Conclusions.  Some menstrual cycle characteristics provide a crude surrogate of the hormonal milieu, particularly luteal-phase length and progesterone levels. Hormone levels varied by reproductive characteristics, potentially explaining their relevance to breast cancer risk.

From the 1Department of Health Services, Division of Environmental and Occupational Disease Control, Oakland, and

2Institute of Toxicology and Environmental Health, School of Medicine, University of California, Davis, CA.

Address correspondence to: Gayle C. Windham, Department of Health Services, Division of Environmental and Occupational Disease Control, 1515 Clay Street, 17th Floor, Oakland, CA 94612; gwindham@dhs.ca.gov

This study was supported in part by funds from the California Legislature, as well as the California Tobacco-Related Disease Research Program (Grant 3RT-0093). The hormone laboratory work was in part supported by NIH Grant ESO-6198.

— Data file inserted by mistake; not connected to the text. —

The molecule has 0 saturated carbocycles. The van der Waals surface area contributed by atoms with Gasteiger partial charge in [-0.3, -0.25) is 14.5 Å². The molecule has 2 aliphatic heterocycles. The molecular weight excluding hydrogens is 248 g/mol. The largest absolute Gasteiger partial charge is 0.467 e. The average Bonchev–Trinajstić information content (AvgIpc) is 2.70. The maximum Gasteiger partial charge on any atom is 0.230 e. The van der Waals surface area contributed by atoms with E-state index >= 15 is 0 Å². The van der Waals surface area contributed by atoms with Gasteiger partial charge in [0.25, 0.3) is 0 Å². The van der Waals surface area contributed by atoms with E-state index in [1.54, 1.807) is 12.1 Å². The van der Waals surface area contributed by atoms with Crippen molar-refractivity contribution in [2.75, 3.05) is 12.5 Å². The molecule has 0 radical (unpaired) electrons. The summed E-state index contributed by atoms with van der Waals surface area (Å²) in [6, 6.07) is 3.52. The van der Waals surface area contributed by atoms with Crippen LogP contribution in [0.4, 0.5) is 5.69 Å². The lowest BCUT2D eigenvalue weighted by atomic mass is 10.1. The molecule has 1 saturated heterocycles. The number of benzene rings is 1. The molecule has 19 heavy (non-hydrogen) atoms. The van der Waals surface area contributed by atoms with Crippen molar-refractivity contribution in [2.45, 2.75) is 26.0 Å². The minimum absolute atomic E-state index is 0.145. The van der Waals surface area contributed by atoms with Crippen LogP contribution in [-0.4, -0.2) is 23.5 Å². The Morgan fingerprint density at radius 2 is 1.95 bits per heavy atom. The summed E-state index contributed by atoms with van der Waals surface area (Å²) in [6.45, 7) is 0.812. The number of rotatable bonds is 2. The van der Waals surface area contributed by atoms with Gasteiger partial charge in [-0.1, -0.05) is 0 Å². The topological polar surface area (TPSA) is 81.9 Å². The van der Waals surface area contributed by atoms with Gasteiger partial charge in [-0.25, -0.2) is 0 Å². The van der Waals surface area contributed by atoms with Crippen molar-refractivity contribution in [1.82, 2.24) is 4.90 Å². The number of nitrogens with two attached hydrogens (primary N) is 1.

Submitted 21 August 2001; final version accepted 23 July 2002.

Ovarian hormone excretion is critically important to several aspects of women’s health. However, these hormones are difficult to study on a population basis because of their complex cyclical patterns in premenopausal women. The reproductive risk factors identified for breast cancer, such as young age at menarche and nulliparity, indicate a key role for hormones, with the estrogens particularly implicated. 1–4 Hormonal mechanisms for other reproductive cancers, 5,6 as well as other chronic conditions such as osteoporosis or fractures 7,8 and cardiovascular disease, 9 have also been suggested. Proper functioning of the hypothalamic-pituitary-ovarian axis is critical to ovulation and conception, as well as to maintenance of a pregnancy. 10–12 Thus, it is important to understand factors that may affect hormone production or metabolism.